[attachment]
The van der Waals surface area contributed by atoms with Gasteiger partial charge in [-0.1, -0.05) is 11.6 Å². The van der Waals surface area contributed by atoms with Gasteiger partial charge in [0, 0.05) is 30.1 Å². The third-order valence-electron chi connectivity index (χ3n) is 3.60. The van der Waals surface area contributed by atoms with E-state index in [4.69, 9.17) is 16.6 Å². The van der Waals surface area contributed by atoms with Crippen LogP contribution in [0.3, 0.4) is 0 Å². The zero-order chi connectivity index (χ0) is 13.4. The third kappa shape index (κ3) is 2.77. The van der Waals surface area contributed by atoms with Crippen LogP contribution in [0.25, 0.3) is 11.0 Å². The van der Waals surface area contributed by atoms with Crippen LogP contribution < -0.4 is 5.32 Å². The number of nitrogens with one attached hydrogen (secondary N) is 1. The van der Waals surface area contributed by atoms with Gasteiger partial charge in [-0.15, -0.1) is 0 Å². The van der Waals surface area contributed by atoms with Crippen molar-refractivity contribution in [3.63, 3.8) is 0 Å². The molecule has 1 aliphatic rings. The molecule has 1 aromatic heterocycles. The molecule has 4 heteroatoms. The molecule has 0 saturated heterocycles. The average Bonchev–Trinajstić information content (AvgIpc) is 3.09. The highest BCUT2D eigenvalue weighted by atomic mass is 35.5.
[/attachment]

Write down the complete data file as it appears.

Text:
The van der Waals surface area contributed by atoms with Gasteiger partial charge in [-0.1, -0.05) is 11.6 Å². The van der Waals surface area contributed by atoms with Gasteiger partial charge in [0, 0.05) is 30.1 Å². The third-order valence-electron chi connectivity index (χ3n) is 3.60. The van der Waals surface area contributed by atoms with E-state index in [4.69, 9.17) is 16.6 Å². The van der Waals surface area contributed by atoms with Crippen LogP contribution in [0.3, 0.4) is 0 Å². The zero-order chi connectivity index (χ0) is 13.4. The third kappa shape index (κ3) is 2.77. The van der Waals surface area contributed by atoms with Crippen LogP contribution in [0.25, 0.3) is 11.0 Å². The van der Waals surface area contributed by atoms with Crippen LogP contribution < -0.4 is 5.32 Å². The number of nitrogens with one attached hydrogen (secondary N) is 1. The van der Waals surface area contributed by atoms with Gasteiger partial charge in [-0.15, -0.1) is 0 Å². The van der Waals surface area contributed by atoms with Crippen molar-refractivity contribution in [3.63, 3.8) is 0 Å². The molecule has 1 aliphatic rings. The molecule has 1 aromatic heterocycles. The molecule has 4 heteroatoms. The molecule has 0 saturated heterocycles. The average Bonchev–Trinajstić information content (AvgIpc) is 3.09. The highest BCUT2D eigenvalue weighted by atomic mass is 35.5.